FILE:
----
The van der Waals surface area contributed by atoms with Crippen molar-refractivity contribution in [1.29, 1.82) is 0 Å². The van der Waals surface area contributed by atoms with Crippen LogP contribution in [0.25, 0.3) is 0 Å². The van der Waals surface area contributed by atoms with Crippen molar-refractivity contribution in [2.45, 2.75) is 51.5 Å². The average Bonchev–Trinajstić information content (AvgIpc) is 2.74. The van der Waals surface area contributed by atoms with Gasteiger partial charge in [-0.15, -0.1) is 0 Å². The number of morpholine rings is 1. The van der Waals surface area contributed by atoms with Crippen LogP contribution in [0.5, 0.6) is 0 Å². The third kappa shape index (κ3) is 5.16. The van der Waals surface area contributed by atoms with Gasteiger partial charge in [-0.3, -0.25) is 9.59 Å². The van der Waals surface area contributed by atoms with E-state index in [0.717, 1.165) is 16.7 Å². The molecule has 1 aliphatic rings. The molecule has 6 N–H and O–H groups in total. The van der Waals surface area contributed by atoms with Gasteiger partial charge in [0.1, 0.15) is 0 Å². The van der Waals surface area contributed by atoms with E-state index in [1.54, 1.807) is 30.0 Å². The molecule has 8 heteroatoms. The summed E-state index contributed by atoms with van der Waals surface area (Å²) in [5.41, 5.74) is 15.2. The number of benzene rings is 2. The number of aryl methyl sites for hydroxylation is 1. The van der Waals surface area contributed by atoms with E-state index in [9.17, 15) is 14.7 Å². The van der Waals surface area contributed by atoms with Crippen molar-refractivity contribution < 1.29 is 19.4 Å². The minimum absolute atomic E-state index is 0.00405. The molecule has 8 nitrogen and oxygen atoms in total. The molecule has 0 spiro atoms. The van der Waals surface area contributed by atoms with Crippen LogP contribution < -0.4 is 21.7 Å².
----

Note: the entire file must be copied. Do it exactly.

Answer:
The van der Waals surface area contributed by atoms with Crippen molar-refractivity contribution in [1.29, 1.82) is 0 Å². The van der Waals surface area contributed by atoms with Crippen LogP contribution in [0.25, 0.3) is 0 Å². The van der Waals surface area contributed by atoms with Crippen molar-refractivity contribution in [2.45, 2.75) is 51.5 Å². The average Bonchev–Trinajstić information content (AvgIpc) is 2.74. The van der Waals surface area contributed by atoms with Gasteiger partial charge in [-0.15, -0.1) is 0 Å². The number of morpholine rings is 1. The van der Waals surface area contributed by atoms with Crippen LogP contribution in [0.5, 0.6) is 0 Å². The third kappa shape index (κ3) is 5.16. The van der Waals surface area contributed by atoms with Gasteiger partial charge in [-0.3, -0.25) is 9.59 Å². The van der Waals surface area contributed by atoms with E-state index in [0.717, 1.165) is 16.7 Å². The molecule has 1 aliphatic rings. The molecule has 6 N–H and O–H groups in total. The van der Waals surface area contributed by atoms with Gasteiger partial charge in [0.1, 0.15) is 0 Å². The van der Waals surface area contributed by atoms with E-state index in [1.54, 1.807) is 30.0 Å². The molecule has 8 heteroatoms. The summed E-state index contributed by atoms with van der Waals surface area (Å²) in [5.41, 5.74) is 15.2. The number of benzene rings is 2. The number of aryl methyl sites for hydroxylation is 1. The van der Waals surface area contributed by atoms with E-state index in [9.17, 15) is 14.7 Å². The van der Waals surface area contributed by atoms with Crippen molar-refractivity contribution < 1.29 is 19.4 Å². The minimum absolute atomic E-state index is 0.00405. The molecule has 8 nitrogen and oxygen atoms in total. The molecule has 0 spiro atoms. The van der Waals surface area contributed by atoms with Crippen LogP contribution < -0.4 is 21.7 Å².